Bunge analyst: exports outlook 'incredibly strong'

By Tom Bryan | October 21, 2014

A growing world population, urbanization and rising income will continue to drive investment in commodities, and the link between energy and agriculture will stay strong for years to come, according to Bunge financial analyst Curtis Jones, one of Tuesday morning’s speakers at the Export Exchange in Seattle.

Jones and other speakers addressed hundreds of international buyers and sellers of U.S. grains and grain-derived feed products like DDGS. Cohosted by the U.S. Grains Council and the Renewable Fuels Association, the biannual event has become a popular venue for U.S. companies that market distillers grains to meet with existing and prospective international customers, as well as the shipping and logistics companies that get the product to its destination.  

Jones said the overall outlook for ag exports is “incredibly strong.” Despite today’s low corn prices, near-term commodity market dynamics will continue to resemble the present era more than that of the pre-2002 period, Jones said. “Since 2002, commodities have been defined by scarcity of capacity,” he said, explaining how spikes in world demand—especially from high population growth countries like China and India—have driven the markets for oil, metals, ocean freight and agriculture.

Most importantly, Jones said, commodity cycles are produced by the “real rate” of inflation. “High interest rates created low investment in commodities. Low interest rates had the opposite effect,” he said, adding that rate hikes are unlikely because the global economy is too soft to merit them.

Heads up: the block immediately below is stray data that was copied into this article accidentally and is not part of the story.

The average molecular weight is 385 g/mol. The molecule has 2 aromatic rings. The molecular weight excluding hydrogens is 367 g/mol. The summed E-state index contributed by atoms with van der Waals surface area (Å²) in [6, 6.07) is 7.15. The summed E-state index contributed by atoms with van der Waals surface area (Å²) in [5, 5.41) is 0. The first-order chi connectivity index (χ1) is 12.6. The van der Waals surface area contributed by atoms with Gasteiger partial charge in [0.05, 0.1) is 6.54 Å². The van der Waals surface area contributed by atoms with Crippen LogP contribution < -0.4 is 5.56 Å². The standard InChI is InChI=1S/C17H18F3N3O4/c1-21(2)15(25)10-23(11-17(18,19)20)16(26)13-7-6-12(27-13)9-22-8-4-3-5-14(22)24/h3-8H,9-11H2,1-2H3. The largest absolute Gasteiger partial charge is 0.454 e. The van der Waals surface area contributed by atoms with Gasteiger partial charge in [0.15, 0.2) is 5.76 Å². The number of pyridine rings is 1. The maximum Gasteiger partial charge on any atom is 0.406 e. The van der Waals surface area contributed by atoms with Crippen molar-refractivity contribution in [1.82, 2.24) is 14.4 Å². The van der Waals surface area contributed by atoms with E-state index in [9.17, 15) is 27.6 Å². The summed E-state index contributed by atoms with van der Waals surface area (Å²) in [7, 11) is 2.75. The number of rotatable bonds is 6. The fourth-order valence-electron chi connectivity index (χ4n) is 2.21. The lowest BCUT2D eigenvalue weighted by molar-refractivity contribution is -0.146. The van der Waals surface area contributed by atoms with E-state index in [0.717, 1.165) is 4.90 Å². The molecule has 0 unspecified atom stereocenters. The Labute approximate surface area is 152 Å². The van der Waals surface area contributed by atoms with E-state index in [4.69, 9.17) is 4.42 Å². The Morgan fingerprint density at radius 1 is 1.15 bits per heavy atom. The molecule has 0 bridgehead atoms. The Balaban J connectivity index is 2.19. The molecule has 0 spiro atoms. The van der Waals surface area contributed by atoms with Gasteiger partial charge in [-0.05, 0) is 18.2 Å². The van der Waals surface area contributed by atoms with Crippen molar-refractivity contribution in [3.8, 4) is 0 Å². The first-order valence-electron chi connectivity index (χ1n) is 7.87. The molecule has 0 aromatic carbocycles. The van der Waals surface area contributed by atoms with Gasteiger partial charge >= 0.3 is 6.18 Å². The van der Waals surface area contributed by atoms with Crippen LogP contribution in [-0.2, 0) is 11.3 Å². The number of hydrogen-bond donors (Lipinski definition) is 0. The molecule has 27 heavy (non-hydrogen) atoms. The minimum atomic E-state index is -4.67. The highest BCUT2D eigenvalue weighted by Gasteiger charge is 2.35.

The current commodity era has been defined not only by demand growth, but also supply disruptions including droughts in every region of the world over the past decade. Jones said the next few years should be more of the same. “Population and income will drive growth,” he said, “but Mother Nature will need to be cooperative.” Jones said high petroleum prices have counterweighted some of the demand pressure put on commodities in recent years, and he predicted that petroleum prices and corn prices will remain connected, despite record corn ending stocks. “I don’t think that linkage will break,” he said. “The surpluses will be absorbed over time.”

Later Tuesday morning, Kevin Roepke, the USGC’s regional lead for South and Southeast Asia, said new estimates peg the world’s future population at 12 billion people by the year 2100, rather than the previously estimated 9 billion people. Biotechnology is a big part of the answer, Roepke said, adding that rising U.S. corn yields “is a trend that will not stop.” Roepke warned, however, that there is currently a “tremendous shortfall” in the global agricultural investment needed to feed the world’s future population.

Roepke characterized the data on China’s recent corn crops as “murky,” explaining that analysts don’t know if the nation’s 2013-’14 crop was larger or smaller than its 2012-’13 crop. Regardless of the true number, he said, U.S. corn ending stocks are up 68% year-on-year, which is the principal reason corn prices are now low.

Roepke said grain transportation is currently constrained by unprecedented volumes of domestic crude oil being shipped on U.S. rail lines. However, he said, American railroads have built up their cash reserves and are investing heavily in infrastructure. BNSF alone is making a $5 billion investment that includes 5,000 new employees, 5,000 new tank cars and 500 new locomotives. “There’s a lot to positive about in that area,” Roepke said.

The Export Exchange will continue through Wednesday afternoon.